Keeper of the Delaware Dolls
Rich in images and gently told, Keeper of the Delaware Dolls is the story of a Delaware Indian woman, Lynette Perry, and the remarkable life she has led in rural Oklahoma throughout the twentieth century. As Perry reflects, hers is a life "lived to old rhythms played by a country fiddle and an Indian drum", a fluid-merging of square dances and Delaware stomp dances. Through her eyes, readers are afforded a rare glimpse of how the world of the Delawares has persisted and remained meaningful into the modern era.
A recurring theme in Perry's life has been the making and keeping of dolls, a practice joining her to her female Delaware ancestors. Her great-grandmother Wahoney (Ma Wah Taise) was a doll keeper who died at the age of 108 in 1909. Believing the Delawares' old world to have slipped away, Wahoney asked that her dolls be buried with her. Unlike her great-grandmother, however, Perry feels that the abiding force of traditional Delaware culture has returned to her, time and again, throughout her long life. In an effort to connect to her Native past, she has revived the dollmaking craft.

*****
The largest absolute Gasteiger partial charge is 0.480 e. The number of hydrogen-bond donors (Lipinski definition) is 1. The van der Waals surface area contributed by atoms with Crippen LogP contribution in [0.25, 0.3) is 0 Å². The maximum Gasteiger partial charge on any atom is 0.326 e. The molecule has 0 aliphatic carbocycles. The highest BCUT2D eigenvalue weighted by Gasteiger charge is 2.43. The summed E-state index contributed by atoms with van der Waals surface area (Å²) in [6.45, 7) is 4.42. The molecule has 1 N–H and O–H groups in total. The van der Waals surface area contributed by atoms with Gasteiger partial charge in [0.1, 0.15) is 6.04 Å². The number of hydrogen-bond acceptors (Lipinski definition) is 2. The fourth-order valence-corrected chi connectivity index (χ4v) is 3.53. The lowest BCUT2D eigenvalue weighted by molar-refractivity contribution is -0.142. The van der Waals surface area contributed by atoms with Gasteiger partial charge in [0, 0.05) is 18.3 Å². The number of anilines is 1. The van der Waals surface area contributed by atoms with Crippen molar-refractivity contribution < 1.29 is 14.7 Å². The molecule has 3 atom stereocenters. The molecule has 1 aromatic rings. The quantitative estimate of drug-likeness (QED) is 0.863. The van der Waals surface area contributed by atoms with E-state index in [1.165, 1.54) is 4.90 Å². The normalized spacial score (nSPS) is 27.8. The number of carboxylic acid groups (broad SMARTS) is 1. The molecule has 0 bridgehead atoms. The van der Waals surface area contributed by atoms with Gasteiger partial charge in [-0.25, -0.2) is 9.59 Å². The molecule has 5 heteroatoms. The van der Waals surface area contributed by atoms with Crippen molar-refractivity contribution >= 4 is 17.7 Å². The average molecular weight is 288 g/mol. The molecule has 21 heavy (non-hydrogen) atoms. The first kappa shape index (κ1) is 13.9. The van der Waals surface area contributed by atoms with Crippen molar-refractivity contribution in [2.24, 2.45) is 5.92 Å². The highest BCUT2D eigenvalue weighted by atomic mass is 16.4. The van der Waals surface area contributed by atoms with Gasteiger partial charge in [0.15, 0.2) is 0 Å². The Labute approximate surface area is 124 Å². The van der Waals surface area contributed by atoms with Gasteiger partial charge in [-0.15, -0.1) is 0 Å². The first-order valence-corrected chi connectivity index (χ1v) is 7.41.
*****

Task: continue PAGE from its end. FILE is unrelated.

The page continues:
176 pp ~ illustrated — ©1999